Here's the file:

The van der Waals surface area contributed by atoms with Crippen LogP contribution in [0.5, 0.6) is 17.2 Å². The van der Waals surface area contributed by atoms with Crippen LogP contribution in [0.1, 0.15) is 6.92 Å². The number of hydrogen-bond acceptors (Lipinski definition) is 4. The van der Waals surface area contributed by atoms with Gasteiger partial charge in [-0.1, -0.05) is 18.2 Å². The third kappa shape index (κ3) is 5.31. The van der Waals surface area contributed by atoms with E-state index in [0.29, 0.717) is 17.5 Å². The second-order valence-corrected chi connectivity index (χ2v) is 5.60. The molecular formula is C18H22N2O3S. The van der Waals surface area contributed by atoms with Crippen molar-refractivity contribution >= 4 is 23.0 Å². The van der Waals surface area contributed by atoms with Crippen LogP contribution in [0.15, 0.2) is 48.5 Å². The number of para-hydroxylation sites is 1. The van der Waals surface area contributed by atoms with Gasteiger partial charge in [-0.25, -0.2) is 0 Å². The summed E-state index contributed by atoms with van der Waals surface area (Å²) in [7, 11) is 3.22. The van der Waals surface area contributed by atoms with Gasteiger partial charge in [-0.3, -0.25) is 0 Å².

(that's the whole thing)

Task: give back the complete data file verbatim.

The van der Waals surface area contributed by atoms with Crippen LogP contribution in [0.5, 0.6) is 17.2 Å². The van der Waals surface area contributed by atoms with Crippen LogP contribution in [0.1, 0.15) is 6.92 Å². The number of hydrogen-bond acceptors (Lipinski definition) is 4. The van der Waals surface area contributed by atoms with Gasteiger partial charge in [-0.1, -0.05) is 18.2 Å². The third kappa shape index (κ3) is 5.31. The van der Waals surface area contributed by atoms with E-state index in [0.29, 0.717) is 17.5 Å². The second-order valence-corrected chi connectivity index (χ2v) is 5.60. The molecular formula is C18H22N2O3S. The van der Waals surface area contributed by atoms with Crippen molar-refractivity contribution >= 4 is 23.0 Å². The van der Waals surface area contributed by atoms with Crippen LogP contribution in [0.15, 0.2) is 48.5 Å². The number of para-hydroxylation sites is 1. The van der Waals surface area contributed by atoms with Gasteiger partial charge in [-0.25, -0.2) is 0 Å². The summed E-state index contributed by atoms with van der Waals surface area (Å²) in [7, 11) is 3.22. The van der Waals surface area contributed by atoms with Gasteiger partial charge in [-0.3, -0.25) is 0 Å².